As the big guns of the oil industry gather in London this week for International Petroleum week, talk has been largely of two things: the effect of Middle East unrest on the oil price and how to improve its reputation, especially after Macondo.
I have just sat through a session entitled: “Restoring the industry’s licence to operate in the face of increasing public and political scrutiny”.
In it, Andrew Griffin, CEO of a PR company called Regester Larkin, explained how the Macondo spill showed that the oil industry needed to do more to explain its importance to the public. This, he said, would help protect companies’ reputations in the case of an accident or other negative event.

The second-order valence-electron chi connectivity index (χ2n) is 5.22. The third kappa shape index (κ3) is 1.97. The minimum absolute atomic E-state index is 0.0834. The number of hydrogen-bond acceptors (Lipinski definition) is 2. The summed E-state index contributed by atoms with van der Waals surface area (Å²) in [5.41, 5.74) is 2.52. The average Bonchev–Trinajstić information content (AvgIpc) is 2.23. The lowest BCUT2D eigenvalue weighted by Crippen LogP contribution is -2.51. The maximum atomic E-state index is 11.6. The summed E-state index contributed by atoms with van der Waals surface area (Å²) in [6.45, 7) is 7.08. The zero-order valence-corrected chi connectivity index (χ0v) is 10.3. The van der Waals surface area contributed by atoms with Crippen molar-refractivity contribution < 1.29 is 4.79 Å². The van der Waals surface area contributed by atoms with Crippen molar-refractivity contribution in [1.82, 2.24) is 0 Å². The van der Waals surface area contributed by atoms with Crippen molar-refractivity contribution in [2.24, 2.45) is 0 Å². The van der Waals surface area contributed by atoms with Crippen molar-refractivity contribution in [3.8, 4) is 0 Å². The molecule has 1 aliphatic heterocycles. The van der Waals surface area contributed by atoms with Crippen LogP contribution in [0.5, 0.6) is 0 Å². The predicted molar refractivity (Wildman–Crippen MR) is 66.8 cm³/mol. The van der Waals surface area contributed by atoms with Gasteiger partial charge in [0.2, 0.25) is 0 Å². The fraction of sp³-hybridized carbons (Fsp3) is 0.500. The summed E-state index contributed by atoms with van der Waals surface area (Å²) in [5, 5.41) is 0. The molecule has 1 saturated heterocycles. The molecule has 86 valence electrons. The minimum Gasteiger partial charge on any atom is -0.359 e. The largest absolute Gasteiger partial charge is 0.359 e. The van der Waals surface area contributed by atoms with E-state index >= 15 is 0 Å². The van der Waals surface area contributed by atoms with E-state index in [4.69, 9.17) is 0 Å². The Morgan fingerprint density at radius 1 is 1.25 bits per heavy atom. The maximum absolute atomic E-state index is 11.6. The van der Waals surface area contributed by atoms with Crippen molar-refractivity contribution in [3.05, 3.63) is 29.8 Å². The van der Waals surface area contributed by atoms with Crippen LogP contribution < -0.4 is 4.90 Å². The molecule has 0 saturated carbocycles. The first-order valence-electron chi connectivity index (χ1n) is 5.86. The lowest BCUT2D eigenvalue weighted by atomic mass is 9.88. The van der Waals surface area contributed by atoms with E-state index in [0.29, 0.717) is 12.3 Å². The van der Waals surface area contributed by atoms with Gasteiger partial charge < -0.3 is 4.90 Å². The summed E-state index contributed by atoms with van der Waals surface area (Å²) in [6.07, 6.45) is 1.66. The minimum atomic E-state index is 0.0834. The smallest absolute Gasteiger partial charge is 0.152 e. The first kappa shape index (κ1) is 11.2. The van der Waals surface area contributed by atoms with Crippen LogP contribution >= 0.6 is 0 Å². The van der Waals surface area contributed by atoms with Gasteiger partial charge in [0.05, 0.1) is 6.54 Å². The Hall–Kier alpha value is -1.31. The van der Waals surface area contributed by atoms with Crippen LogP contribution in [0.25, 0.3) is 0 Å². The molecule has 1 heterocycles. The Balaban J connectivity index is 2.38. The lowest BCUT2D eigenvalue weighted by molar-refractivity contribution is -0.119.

As the oil price continues to surge, hitting $109 a barrel, the oil price movement for 2011 has begun to look very much like that in 2008, when the price ended up hitting $145, and became a contributing factor to the slump.
But Leo Drollas, chief economist at the Centre for Global Energy Studies, thinks it won’t, even though there are many similarities with the situation in 2008, including high oil demand.